Revealed, 44 of 49 Types of US Military Aircraft are Not Ready to Fly, This is the Explanation!

Revealed, 44 of 49 Types of US Military Aircraft are Not Ready to Fly, This is the Explanation!
Revealed, 44 of 49 Types of US Military Aircraft are Not Ready to Fly

Washington - Only five of the 49 types of aircraft in the arsenal of the United States (US) military met mission readiness targets for five years or more in the period between fiscal 2011 and 2021. The US Government Accountability Office (GAO) revealed this in its official report. The findings come despite pouring more than $800 billion of US taxpayer money into the military by 2021. It also comes despite the Pentagon's heavy reliance on the Air Force to perform the heavy lifting of most of its operations around the world, including the bombing of several countries.

In a comprehensive 352-page report released this week, the congressional spending watchdog pointed out that issues such as aircraft age, maintenance issues and parts availability dramatically hampered readiness levels. The readiness level is measured by the aircraft's ability to fly and perform at least one mission. Only the Air Force's UH-1N, the grandfather of helicopters produced in the 1970s, was deemed mission capable during the eleven year period studied.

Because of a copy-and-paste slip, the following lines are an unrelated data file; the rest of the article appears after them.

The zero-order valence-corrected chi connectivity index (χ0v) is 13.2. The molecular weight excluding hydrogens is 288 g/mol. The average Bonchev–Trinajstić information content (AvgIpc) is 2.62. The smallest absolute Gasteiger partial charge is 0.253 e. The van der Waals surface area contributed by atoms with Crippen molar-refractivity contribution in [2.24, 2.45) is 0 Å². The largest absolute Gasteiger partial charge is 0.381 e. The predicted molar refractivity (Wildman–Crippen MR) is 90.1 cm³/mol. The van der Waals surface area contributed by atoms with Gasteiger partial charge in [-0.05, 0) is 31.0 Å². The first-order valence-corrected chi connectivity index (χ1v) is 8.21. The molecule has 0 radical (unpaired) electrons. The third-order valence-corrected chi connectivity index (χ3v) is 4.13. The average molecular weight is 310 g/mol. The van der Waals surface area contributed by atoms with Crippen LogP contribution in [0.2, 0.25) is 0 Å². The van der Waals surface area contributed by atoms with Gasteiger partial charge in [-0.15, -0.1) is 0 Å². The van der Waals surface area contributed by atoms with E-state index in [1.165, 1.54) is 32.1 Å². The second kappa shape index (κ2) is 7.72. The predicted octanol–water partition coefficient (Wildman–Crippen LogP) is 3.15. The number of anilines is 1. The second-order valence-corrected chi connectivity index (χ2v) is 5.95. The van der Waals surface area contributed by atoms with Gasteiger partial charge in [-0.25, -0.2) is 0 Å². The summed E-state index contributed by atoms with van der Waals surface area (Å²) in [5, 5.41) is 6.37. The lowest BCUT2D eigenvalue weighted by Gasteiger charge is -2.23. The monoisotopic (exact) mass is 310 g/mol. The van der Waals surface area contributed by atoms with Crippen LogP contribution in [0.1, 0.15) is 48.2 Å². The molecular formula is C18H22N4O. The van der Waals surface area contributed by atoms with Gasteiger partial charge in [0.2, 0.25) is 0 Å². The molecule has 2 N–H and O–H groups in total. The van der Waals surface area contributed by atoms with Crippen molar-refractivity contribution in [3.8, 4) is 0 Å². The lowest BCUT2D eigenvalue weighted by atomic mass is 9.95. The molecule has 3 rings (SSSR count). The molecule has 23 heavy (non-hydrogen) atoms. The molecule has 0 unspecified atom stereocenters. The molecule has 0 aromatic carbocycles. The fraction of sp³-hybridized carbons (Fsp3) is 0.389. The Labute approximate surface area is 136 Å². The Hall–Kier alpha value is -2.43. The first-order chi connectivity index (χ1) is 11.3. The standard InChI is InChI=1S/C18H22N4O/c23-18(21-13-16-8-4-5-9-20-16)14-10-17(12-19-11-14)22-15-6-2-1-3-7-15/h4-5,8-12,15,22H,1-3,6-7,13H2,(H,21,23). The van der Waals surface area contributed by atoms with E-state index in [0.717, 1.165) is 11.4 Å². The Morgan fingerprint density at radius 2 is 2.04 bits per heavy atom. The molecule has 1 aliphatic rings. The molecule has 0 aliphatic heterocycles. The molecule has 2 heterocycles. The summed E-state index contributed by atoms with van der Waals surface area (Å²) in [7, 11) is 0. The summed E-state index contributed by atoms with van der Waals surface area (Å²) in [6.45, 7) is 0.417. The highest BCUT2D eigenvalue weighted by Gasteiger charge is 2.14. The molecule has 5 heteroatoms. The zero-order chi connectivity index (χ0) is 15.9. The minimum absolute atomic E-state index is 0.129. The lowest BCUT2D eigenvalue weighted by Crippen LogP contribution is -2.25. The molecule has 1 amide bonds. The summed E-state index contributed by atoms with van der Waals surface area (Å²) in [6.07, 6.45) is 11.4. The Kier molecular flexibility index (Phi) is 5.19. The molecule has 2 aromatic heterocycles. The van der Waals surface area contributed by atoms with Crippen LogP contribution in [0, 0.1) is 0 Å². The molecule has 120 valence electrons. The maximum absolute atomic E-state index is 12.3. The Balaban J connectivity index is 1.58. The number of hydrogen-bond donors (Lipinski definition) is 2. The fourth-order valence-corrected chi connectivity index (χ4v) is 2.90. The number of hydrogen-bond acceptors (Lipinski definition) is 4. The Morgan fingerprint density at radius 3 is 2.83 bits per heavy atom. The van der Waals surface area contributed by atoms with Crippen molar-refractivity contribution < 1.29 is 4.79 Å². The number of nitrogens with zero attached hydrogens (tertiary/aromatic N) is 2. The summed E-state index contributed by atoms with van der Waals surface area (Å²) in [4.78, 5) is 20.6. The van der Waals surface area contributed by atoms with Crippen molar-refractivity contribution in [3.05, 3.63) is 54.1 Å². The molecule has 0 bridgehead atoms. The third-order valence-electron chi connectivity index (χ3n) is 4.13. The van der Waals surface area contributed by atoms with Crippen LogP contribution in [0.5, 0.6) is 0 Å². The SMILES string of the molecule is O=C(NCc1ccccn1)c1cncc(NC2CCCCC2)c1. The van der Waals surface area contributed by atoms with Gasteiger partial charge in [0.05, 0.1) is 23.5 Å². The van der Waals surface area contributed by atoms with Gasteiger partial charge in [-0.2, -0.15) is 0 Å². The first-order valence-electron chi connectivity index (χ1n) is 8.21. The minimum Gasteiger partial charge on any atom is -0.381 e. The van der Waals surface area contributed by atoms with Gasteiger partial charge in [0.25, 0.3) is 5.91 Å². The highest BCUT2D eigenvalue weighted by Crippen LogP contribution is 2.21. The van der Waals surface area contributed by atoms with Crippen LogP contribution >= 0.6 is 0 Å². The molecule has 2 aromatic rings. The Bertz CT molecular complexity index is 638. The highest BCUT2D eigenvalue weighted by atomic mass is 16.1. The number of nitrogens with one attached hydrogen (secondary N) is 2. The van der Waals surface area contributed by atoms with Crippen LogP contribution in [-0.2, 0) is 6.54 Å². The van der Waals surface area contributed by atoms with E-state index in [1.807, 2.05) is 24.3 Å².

The Navy's EP-3E anti-submarine reconnaissance turboprop was second best, meeting annual mission capability goals seven out of eleven years. The Air Force's B-2 stealth bomber and RC-135S-W command and control aircraft score six years. Navy E-6B C&C aircraft round out the top five, being considered mission ready for five out of 11 years.

The remaining 44 aircraft and helicopters on the list scored 3 or lower, with 26 types of military aircraft failing to meet mission capability requirements for even one year. Among these are the highly acclaimed Marine Corps F-35B fighter aircraft, Air Force F-16s, Marines F-22 and KC-130J tankers, Air Force C-17 cargo carriers, Navy C&C E-C2 aircraft, and ten types of aircraft. other Army, Navy and Marine Corps helicopters, including the CV-22 Osprey.

The Navy's sleek F/A-18 E/F Super Hornet multirole jet, depicted in the critically acclaimed summer blockbuster Top Gun: Maverick, was deemed unready to fly for 11 years. The report reckons that over the 2011-2021 fiscal year timeframe, the only military branch that increased its mission capability level was the Army, with the Air Force, Navy, and Marine Corps all seeing reduced readiness.

As of 2021, only two of the 49 aircraft studied meet mission capability criteria. GAO pointed to a variety of factors affecting the level of readiness, from delayed fleet upgrades and forced service life extensions to unexpected breakdowns requiring expensive repairs and new parts, shortages of such components, delays in their delivery, and even complete loss of parts.

Additionally, inspectors cited a lack of maintenance depot capability, a shortage of trained maintenance personnel, and problems with access to the technical data needed to make repairs possible. According to GAO, the Army's and Air Force's operating and support costs have fallen by 18% and 54%, respectively, over the decade examined.

The Navy and Marine Corps increased by 39% and 75% respectively. Total operating and support costs totaled USD 54 billion in 2020, with overall average maintenance costs increasing, aircraft inventory increasing by 14.8%, but total flight hours dropping by more than 20%.

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